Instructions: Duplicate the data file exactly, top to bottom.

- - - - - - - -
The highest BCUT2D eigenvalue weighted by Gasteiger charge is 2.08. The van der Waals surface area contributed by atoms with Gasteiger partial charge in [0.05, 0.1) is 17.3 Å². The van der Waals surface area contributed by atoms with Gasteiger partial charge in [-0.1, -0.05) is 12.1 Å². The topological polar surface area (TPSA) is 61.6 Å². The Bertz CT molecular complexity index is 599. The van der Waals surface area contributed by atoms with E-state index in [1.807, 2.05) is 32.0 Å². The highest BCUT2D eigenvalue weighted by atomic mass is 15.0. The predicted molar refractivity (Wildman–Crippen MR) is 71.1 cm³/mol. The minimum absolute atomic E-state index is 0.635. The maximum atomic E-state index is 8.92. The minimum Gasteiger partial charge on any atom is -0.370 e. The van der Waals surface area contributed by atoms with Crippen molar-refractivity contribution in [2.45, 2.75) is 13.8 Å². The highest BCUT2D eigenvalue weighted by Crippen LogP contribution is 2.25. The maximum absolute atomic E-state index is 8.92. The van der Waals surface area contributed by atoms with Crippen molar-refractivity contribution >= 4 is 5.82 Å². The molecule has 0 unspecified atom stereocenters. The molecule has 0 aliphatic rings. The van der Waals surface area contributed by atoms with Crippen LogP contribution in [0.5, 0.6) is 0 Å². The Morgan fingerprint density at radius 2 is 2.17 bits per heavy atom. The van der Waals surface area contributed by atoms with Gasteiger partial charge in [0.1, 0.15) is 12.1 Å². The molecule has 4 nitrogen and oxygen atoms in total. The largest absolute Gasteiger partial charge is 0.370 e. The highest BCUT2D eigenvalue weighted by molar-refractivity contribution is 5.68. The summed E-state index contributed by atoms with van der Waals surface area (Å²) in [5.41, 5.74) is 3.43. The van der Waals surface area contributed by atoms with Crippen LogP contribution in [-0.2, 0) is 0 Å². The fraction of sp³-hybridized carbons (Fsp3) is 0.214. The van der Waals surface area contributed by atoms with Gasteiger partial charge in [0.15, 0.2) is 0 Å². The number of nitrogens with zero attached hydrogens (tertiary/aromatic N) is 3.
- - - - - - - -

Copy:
The highest BCUT2D eigenvalue weighted by Gasteiger charge is 2.08. The van der Waals surface area contributed by atoms with Gasteiger partial charge in [0.05, 0.1) is 17.3 Å². The van der Waals surface area contributed by atoms with Gasteiger partial charge in [-0.1, -0.05) is 12.1 Å². The topological polar surface area (TPSA) is 61.6 Å². The Bertz CT molecular complexity index is 599. The van der Waals surface area contributed by atoms with E-state index in [1.807, 2.05) is 32.0 Å². The highest BCUT2D eigenvalue weighted by atomic mass is 15.0. The predicted molar refractivity (Wildman–Crippen MR) is 71.1 cm³/mol. The minimum absolute atomic E-state index is 0.635. The maximum atomic E-state index is 8.92. The minimum Gasteiger partial charge on any atom is -0.370 e. The van der Waals surface area contributed by atoms with Crippen molar-refractivity contribution in [2.45, 2.75) is 13.8 Å². The highest BCUT2D eigenvalue weighted by Crippen LogP contribution is 2.25. The maximum absolute atomic E-state index is 8.92. The van der Waals surface area contributed by atoms with Crippen molar-refractivity contribution >= 4 is 5.82 Å². The molecule has 0 unspecified atom stereocenters. The molecule has 0 aliphatic rings. The van der Waals surface area contributed by atoms with Crippen LogP contribution in [0.5, 0.6) is 0 Å². The Morgan fingerprint density at radius 2 is 2.17 bits per heavy atom. The van der Waals surface area contributed by atoms with Gasteiger partial charge in [0.1, 0.15) is 12.1 Å². The molecule has 4 nitrogen and oxygen atoms in total. The largest absolute Gasteiger partial charge is 0.370 e. The highest BCUT2D eigenvalue weighted by molar-refractivity contribution is 5.68. The summed E-state index contributed by atoms with van der Waals surface area (Å²) in [5.41, 5.74) is 3.43. The van der Waals surface area contributed by atoms with Crippen LogP contribution in [-0.2, 0) is 0 Å². The fraction of sp³-hybridized carbons (Fsp3) is 0.214. The van der Waals surface area contributed by atoms with Gasteiger partial charge in [0.15, 0.2) is 0 Å². The number of nitrogens with zero attached hydrogens (tertiary/aromatic N) is 3.